not at any time or not on any occasion
We've never been to Australia.
not at any time; not ever:
She never works on Saturdays.
I've never been to America.
I will never forget you.
nev‧er S1 W1 /ˈnevə $ -ər/ BrE AmE adverb
[Language: Old English; Origin: næfre, from ne- 'not' + æfre 'ever']
1. not at any time, or not once:
He’s never been to Australia.
I’m never going back there again, not as long as I live.
It is never too late to give up smoking.
never had/did/was etc
Never had she been so confused.
never ever (=used to emphasize what you are saying)
I’ll never ever forgive him for leaving me.
Never again (=never after a particular time) would he return to Naples.
never in all my life (=used to emphasize how bad something was)
Never in all my life have I felt so humiliated.
never for one moment (=used to emphasize that you never thought something)
She had never for one moment imagined that it could happen to her.
somebody/something has never been known to do something (=used to say that something is strange because it has never happened before)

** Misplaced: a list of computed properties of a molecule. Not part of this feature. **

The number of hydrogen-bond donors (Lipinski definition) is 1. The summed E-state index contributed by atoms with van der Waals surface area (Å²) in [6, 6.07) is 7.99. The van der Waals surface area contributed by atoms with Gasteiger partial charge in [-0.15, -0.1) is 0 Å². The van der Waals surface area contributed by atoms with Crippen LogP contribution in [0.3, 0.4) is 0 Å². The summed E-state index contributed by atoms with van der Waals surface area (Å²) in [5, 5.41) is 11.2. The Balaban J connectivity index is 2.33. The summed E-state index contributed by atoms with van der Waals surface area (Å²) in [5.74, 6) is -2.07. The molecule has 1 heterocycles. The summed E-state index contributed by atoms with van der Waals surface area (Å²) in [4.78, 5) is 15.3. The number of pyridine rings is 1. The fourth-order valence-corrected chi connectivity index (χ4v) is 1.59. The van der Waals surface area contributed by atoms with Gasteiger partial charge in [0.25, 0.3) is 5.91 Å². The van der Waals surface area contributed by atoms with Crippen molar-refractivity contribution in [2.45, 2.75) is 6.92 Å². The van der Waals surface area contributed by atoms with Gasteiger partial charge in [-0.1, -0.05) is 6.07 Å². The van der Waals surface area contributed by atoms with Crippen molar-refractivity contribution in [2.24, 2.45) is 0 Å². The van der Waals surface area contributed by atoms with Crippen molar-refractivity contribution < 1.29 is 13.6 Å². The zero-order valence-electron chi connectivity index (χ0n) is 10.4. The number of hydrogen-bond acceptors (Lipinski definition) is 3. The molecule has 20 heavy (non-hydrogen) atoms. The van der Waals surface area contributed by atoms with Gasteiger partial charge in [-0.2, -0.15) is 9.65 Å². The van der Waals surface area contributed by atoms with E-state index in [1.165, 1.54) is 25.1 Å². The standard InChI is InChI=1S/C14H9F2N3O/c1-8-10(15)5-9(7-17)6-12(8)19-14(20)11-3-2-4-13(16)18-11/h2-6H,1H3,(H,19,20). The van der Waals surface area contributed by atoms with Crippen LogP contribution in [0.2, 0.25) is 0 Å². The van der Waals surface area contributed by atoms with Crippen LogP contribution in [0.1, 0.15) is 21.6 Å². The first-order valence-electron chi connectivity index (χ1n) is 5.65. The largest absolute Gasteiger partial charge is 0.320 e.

Max had never been known to leave home without telling anyone.
Do not use another negative word (eg 'not') with never. If you use 'not', use ever:
▪ She might never forgive you OR She might not ever forgive you (NOT She might not never forgive you).
2. you never know spoken used to say that something which seems unlikely may happen:
Try it! You never know, you might be lucky.
3. I never knew (that) spoken used to mean that you did not know something until now:
I never knew you played the guitar!
4. never so much as used to emphasize that someone did not do something, especially when this seems surprising:
I do everything for him, and he’s never so much as made me a cup of coffee.
5. that would/will never do spoken used to say that you would not want something to happen:
Someone might discover our secret and that would never do.
6. never! British English spoken used when you are very surprised by something:
‘They’re getting married next month.’ ‘Never!’
He’s never going to cycle all the way to Manchester!
Well I never! I wouldn’t have thought she was that old!
7. (no) I never! British English spoken used to say that you did not do something bad that someone has said you did. Many teachers think this is not correct English: